“Where’s the Nearest (U.S.) Carrier?” SPECIAL-REPORT

China’s military planners covet the ability toprevent U.S. and allied forces from intervening effectively in theevent of a future Taiwan Strait crisis and to constrain the latter’sinfluence on China’s maritime periphery, which contains severaldisputed zones of core strategic importance to Beijing. In order toachieve the aforementioned goals, the People’s Liberation Army (PLA)has been pursuing a two-level approach to military modernization, withconsistent focus on increasingly formidable high-end ‘anti-access/areadenial’ (A2/AD) capabilities to support major combat operations inChina’s ‘Near Seas’ (Yellow, East, and South) and their approaches, andrelatively low-intensity but gradually growing capabilities toinfluence strategic conditions further afield (e.g., in the IndianOcean) in China’s favor.

In July-August 1995 and March 1996,concerns about Taiwanese President Lee Teng-hui’s measures that Chineseleaders associated with moves toward de jure independence of Taiwan ledBeijing to conduct missile tests and other military exercises near theStrait. To deter further escalation, then U.S. President WilliamClinton dispatched two carrier strike groups (CSGs) toward the regionin March 1996, later remarking, “When word of crisis breaks out inWashington, it’s no accident the first question that comes toeveryone’s lips is: where is the nearest carrier?” [1]. In theunfortunate event of a future U.S.-China military crisis, however, itis Chinese leaders who would be asking where the nearest U.S. carrieris, albeit for the opposite reason.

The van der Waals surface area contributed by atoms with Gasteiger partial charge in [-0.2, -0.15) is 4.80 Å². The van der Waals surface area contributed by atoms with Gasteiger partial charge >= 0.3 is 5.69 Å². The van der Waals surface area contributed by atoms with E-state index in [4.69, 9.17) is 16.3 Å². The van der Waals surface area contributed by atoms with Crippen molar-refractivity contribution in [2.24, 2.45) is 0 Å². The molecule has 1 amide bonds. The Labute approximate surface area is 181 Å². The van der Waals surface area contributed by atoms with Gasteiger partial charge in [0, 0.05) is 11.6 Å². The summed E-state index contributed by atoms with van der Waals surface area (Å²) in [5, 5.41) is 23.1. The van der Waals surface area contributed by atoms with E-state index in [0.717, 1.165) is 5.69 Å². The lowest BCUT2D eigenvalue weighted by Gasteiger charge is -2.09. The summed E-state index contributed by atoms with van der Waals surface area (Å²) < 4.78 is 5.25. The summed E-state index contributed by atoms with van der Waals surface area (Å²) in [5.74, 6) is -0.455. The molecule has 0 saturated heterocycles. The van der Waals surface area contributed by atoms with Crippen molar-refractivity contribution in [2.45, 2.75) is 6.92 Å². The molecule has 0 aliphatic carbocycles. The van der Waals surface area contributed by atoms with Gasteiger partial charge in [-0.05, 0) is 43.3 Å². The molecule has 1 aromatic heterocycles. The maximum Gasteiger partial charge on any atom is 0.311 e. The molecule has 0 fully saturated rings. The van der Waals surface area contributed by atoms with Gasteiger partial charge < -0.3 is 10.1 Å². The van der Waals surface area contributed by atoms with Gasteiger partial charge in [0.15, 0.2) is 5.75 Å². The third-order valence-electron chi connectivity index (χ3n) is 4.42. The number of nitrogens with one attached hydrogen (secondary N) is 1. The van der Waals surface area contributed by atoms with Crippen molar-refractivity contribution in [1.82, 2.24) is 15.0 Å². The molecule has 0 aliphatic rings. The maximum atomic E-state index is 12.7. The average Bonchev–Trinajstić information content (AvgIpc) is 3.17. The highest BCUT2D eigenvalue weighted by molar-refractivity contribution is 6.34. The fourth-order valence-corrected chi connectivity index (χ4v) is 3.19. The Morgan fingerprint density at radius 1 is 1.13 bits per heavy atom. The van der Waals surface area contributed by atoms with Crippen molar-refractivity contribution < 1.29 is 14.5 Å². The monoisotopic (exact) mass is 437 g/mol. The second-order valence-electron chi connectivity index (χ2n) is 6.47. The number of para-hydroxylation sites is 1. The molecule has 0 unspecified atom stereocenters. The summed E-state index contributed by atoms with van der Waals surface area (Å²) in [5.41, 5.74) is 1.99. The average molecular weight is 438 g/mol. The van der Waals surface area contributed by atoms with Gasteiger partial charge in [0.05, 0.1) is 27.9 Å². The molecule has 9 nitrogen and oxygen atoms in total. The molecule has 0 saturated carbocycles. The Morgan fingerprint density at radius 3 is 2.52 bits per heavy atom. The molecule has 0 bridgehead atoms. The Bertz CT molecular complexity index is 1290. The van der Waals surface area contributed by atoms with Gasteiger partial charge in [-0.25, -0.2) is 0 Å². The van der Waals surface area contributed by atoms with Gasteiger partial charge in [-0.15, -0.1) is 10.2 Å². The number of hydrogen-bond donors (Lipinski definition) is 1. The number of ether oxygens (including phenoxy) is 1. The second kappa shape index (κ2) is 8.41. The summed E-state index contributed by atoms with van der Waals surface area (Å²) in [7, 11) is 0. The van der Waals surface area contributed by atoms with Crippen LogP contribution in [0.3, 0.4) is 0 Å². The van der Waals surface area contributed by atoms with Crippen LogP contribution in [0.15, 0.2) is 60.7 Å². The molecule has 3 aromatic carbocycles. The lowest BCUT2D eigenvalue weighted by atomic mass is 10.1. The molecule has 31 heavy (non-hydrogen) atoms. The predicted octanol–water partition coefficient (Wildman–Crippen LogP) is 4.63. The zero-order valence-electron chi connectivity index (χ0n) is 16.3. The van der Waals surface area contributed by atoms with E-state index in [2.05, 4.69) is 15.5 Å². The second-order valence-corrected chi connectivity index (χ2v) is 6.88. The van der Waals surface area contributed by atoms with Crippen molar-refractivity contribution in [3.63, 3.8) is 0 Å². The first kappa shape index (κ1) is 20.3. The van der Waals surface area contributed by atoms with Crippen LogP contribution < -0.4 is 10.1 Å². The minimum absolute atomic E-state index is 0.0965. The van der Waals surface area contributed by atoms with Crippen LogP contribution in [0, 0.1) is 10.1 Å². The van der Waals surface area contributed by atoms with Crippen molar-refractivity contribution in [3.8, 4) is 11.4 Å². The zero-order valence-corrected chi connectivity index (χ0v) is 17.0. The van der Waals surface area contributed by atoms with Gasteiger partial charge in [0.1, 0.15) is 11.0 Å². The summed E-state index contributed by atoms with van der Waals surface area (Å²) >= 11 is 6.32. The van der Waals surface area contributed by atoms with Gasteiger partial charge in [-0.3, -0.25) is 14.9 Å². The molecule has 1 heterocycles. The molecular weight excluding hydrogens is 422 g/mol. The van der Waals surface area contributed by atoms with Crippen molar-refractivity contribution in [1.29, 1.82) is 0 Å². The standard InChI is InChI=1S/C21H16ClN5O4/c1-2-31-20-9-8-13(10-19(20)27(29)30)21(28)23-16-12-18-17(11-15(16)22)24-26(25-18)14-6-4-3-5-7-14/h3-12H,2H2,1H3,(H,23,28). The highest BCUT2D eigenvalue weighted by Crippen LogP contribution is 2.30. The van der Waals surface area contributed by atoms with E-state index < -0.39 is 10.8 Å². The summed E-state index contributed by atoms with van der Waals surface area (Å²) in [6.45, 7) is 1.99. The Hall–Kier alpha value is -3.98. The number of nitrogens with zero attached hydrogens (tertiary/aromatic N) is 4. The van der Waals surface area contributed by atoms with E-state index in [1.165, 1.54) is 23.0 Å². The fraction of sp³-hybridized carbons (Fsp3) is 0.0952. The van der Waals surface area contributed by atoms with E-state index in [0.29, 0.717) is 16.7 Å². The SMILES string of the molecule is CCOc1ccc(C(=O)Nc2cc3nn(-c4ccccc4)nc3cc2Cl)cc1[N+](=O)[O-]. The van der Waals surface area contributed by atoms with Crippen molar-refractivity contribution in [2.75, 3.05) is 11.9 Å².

Since 1996, China hasmethodically developed and acquired the technologies that could holdU.S. and allied military platforms and their supporting assets at riskin the Western Pacific [2], thereby positioning China on the affordableend of any asymmetric arms races. This matches Beijing’s larger ‘activedefense’ military doctrine, which is based partially on ‘non-linear,non-contact and asymmetric’ operations. Non-linear operations involvelaunching attacks from multiple platforms in an unpredictable fashionthat range across an opponent’s operational and strategic depth.Non-contact operations entail targeting enemy platforms and weaponssystems with precision attacks from a distance sufficient topotentially preclude the enemy from strikin back directly. Asymmetricoperations involve exploiting inherent physics-based limitations tomatch Chinese strengths against an opponent’s weaknesses [3].